BILLINGS – A sergeant killed this week in Afghanistan was described Thursday as a country boy from a cattle ranch who grew up to become “the perfect Marine” and a loving father to two children.
Trevor J. Johnson, 23, was a fifth-generation rancher who grew up south of Forsyth near Colstrip. He was killed Tuesday in an explosion in Helmand province.
His parents, Colleen and Thomas Johnson, said their son was leading a foot patrol charged with clearing a route of explosives when he was struck by the blast from an improvised explosive device.
They said their son, who joined the Marines right out of high school, routinely took the point position on patrols during his three tours in Iraq and Afghanistan.
“It was never about him. It was always about the guys in the unit with him,” Colleen Johnson said.
A second Marine from Camp Lejeune, Sgt. David Wallace of Sharpsville, PA, also was killed Tuesday. Wallace’s mother said her son was killed in an explosion, but it was unclear if the two deaths were related.
A Marine spokesman, Lt. Philip Klay, said no additional details were available.
Johnson was an engineer with the 2nd Combat Engineer Battalion, 2nd Marine Division based at Camp Lejeune, N.C. He is survived by his wife, Nicole, a 3-year-old stepson, Landan, and the couple’s 8-month-old daughter, Aspyn.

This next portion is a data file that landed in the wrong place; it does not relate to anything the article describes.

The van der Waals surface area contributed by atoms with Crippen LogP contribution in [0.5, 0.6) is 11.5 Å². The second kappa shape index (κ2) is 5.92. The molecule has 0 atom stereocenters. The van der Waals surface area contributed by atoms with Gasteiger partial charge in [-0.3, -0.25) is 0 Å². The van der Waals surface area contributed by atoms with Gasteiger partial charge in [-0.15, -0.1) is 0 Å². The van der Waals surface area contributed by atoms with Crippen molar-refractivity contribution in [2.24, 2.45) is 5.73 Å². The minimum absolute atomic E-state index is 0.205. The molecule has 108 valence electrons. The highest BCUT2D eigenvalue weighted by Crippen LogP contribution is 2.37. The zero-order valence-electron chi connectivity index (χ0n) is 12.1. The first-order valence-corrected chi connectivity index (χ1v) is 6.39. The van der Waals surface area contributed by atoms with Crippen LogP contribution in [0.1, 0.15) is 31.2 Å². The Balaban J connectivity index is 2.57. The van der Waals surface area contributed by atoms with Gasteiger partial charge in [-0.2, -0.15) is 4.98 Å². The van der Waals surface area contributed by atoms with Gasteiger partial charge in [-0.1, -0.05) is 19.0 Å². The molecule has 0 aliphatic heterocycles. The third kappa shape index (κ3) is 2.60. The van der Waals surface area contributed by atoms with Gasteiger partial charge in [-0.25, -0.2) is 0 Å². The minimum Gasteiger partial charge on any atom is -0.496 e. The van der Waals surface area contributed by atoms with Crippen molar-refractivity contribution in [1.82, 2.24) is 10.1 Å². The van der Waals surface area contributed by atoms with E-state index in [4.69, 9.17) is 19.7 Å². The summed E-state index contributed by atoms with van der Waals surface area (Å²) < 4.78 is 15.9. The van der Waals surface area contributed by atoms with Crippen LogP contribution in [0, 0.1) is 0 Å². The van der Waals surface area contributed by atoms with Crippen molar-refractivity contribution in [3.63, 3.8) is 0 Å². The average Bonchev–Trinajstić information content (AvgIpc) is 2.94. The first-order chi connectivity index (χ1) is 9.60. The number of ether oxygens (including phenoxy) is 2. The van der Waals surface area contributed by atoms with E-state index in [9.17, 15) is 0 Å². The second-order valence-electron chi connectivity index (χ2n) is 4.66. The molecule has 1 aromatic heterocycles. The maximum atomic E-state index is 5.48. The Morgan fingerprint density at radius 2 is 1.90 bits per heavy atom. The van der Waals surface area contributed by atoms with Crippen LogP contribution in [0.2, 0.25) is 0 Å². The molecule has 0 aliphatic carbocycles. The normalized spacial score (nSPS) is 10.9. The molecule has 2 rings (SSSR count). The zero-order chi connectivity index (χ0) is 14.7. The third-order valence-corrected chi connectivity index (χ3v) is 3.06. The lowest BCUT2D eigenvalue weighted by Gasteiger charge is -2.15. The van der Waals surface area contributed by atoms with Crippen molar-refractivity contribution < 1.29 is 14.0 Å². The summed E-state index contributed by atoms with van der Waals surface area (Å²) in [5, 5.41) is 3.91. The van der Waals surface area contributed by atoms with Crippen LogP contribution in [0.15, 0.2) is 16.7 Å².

“He was such a great dad, and just before he deployed he made sure there was new playset out in the backyard for his two kids,” Colleen Johnson said.
Johnson’s fellow Marines had nicknamed him “Hollywood,” in part because he had been called up on stage during a USO show in Iraq that featured the Dallas Cowboys cheerleaders, his mother said.
Johnson’s grandfathers had both served in the military, and he decided he would follow in their footsteps while still a young boy, his parents said.
That future was sealed after the Sept. 11, 2001 terrorist attacks, his father said. After that day, Thomas Johnson said his son adopted a personal slogan: “I can defend those who can’t defend themselves.”
When he was a junior at Colstrip High School, his parents took Johnson to visit at least seven universities and vocational programs, hoping he would pick a different path. But they said their son was insistent and joined the Marines within months of graduating.
Terry Taylor, a Vietnam veteran and friend of the Johnsons who owns a hardware store in Colstrip, had counseled Trevor on life in the military before the 18-year-old was shipped off to boot camp.
“He was, in my opinion, the perfect Marine,” Taylor said. “He had the chiseled good looks, he had the athletic ability, he had the intelligence, he had the courage and he had the heart to do it … But he was still Trevor Johnson, a country boy from Rosebud County.”
Johnson was promoted to sergeant at age 20 and received numerous awards for his service and conduct. He had planned to enroll at the Georgia Institute of Technology in the fall to seek an engineering degree, and then return to the military, his mother said.
Johnson was the 34th service member from Montana to die in Iraq or Afghanistan, according to the office of Gov. Brian Schweitzer.
He will be buried in Arlington National Cemetery.
A memorial service is planned in Colstrip, his father said.
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